Industry predicts worse 2009, banks pressurise Taylor Wimpey, government may miss affordable housing targets
In its poll of the UK's top 100 contractors, Construction News (CN) found that a worrying 97% thought prospects for the industry would get worse in 2009.
Of the senior executives polled, not one expected growth in the economy in 2009, with a dire 90% predicting that their companies will perform worse, or significantly worse next year.
Building magazine reports on the continuing plight of Taylor Wimpey, which is being pressed by banks to relax lending terms by next month after it failed to reach an agreement last week.
The contractor's four lenders, HSBC, Lloyds TSB, Barclays and Royal Bank of Scotland, are thought to want a deal agreed early into their their fourth quarters, which run from October to December, to ensure Taylor Wimpey doesn't breach its loan-to-value covenants, a key test to ensure a company is operating within its means.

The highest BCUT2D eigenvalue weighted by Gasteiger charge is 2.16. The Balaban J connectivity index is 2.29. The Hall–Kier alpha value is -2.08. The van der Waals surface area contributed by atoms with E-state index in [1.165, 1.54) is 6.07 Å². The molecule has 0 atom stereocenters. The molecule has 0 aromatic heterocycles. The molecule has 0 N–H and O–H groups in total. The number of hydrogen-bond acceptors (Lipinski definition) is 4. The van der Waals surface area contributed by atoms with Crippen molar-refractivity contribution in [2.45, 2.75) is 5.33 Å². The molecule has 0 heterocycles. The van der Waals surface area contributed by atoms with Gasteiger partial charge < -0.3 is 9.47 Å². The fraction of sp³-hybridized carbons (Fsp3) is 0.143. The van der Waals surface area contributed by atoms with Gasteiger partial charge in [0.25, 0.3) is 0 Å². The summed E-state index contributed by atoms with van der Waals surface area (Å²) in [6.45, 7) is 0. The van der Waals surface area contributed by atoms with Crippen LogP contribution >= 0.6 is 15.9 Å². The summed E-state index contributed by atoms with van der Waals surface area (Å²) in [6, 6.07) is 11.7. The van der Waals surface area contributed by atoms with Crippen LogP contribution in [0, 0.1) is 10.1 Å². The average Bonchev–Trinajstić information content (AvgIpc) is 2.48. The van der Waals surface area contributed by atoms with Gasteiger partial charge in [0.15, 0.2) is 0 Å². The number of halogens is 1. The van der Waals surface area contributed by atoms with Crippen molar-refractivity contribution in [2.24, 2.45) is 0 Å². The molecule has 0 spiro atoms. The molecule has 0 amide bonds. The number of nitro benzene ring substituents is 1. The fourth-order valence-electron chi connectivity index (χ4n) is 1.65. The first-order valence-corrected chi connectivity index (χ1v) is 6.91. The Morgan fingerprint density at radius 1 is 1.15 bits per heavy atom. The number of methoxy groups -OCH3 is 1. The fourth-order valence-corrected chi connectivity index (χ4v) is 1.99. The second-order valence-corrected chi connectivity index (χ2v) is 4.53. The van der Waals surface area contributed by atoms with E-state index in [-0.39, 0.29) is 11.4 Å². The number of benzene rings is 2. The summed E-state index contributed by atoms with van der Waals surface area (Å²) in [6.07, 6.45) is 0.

In related news, despite announcing a £1bn housing rescue package this week, the government has admitted that it may miss affordable housing targets.
Speaking at the launch of the package, Richard McCarthy, director general of housing and planning at the communities department, said the government might not be able to build the number of affordable homes planned for the next three years because the amount of subsidy required for each home was likely to rise.
It had planned to build 70,000 affordable homes a year by 2011, but the £400m affordable housing programme, announced as part of the rescue package, does not get any new money, and instead allows the department to spend money planned for 2011 now.
The effects of the credit crunch also spread to other areas of the industry this week, as it emerged that Davis Langdon is now making job cuts. A number of cancelled projects during the summer forced the QS's London office to axe 13 staff.